The semi-aquatic earthworms in the genus Glyphidrilus are somewhat unfamiliar species that live between the terrestrial and freshwater ecosystems of rivers, streams, canals, ponds, swamps and paddy systems. Remarkably, each species is endemic to a single water basin, carrying its own signature of evolution from their common origin.
A study describing ten newly discovered species of the genus has been published in the open access journal ZooKeys.
In Thailand, the species demonstrate astonishing biodiversity due to the monsoon climate contributing to drastic river system changes and a large variety of microhabitats. While general interconnections among these allow for gene flow, their great diversity leads to independent evolution and specialization in isolation.
The animals orient themselves vertically, with their bodies in the wet soil along the banks and tails placed on the soil surface. Among the interesting characteristics of these worms is a rounded body tip, while the end is square shaped. When twisted, the posterior end, which is normally above the soil surface, forms U-shaped channels. These are used to allow water circulation down the burrow. This is probably an evolutionary adjustments that ensures oxygen transport to the deeper surface of the worms, while their bodies remain in the burrows.
Another peculiar feature are the so-called "wings," or the expanded part of epidermis near the body tip. The function of the wings is still unknown to scientists, but it has been suggested that they evolved to assist breathing in such aquatic habitats. Because the wings will be located deep in the burrow at a low oxygen supply and are absent in sexually immature juveniles, a more conventional explanation might be that they are used to aid copulation rather than respiration.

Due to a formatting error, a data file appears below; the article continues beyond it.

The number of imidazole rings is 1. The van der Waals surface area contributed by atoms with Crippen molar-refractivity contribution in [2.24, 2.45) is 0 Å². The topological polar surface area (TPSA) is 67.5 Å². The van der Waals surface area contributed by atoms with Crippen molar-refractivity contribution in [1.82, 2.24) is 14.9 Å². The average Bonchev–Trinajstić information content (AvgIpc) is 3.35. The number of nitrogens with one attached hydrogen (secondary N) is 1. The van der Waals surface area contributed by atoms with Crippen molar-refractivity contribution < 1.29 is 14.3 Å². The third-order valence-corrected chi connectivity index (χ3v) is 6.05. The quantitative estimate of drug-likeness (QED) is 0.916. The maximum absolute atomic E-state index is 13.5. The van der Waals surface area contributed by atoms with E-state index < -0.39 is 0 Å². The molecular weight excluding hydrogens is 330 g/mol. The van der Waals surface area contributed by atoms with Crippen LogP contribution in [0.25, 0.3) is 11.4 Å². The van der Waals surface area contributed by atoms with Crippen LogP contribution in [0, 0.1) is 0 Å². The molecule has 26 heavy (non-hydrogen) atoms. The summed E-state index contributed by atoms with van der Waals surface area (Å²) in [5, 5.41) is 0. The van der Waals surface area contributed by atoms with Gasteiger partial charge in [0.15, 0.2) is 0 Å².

Among the natural habitats of these worms are the rice fields in Thailand, which serve as a reservoir and breeding ground for the animals. The worms turn out to play an important role in the development of rice farming, being a facilitator in the decomposition of organic matter to be a natural fertilizer, as well as improving the soil properties for better rice root system. The species also assist the release of essential minerals in some chemical fertilizers, though not in pesticides, which prove to be lethal to the worms.
The increased use of pesticides in agriculture puts these species in danger. The author Dr. Somsak Panha, from the Animal Systematics Research Unit, Chulalongkorn University in Bangkok, Thailand, comments: "The worms will survive in areas using chemical fertilizers but not those using chemical pesticides. However, the worms did well in areas of organic farming and so are likely to be sensitive to modern agrochemical contamination of the environment. They may play an important role in organic rice farming."
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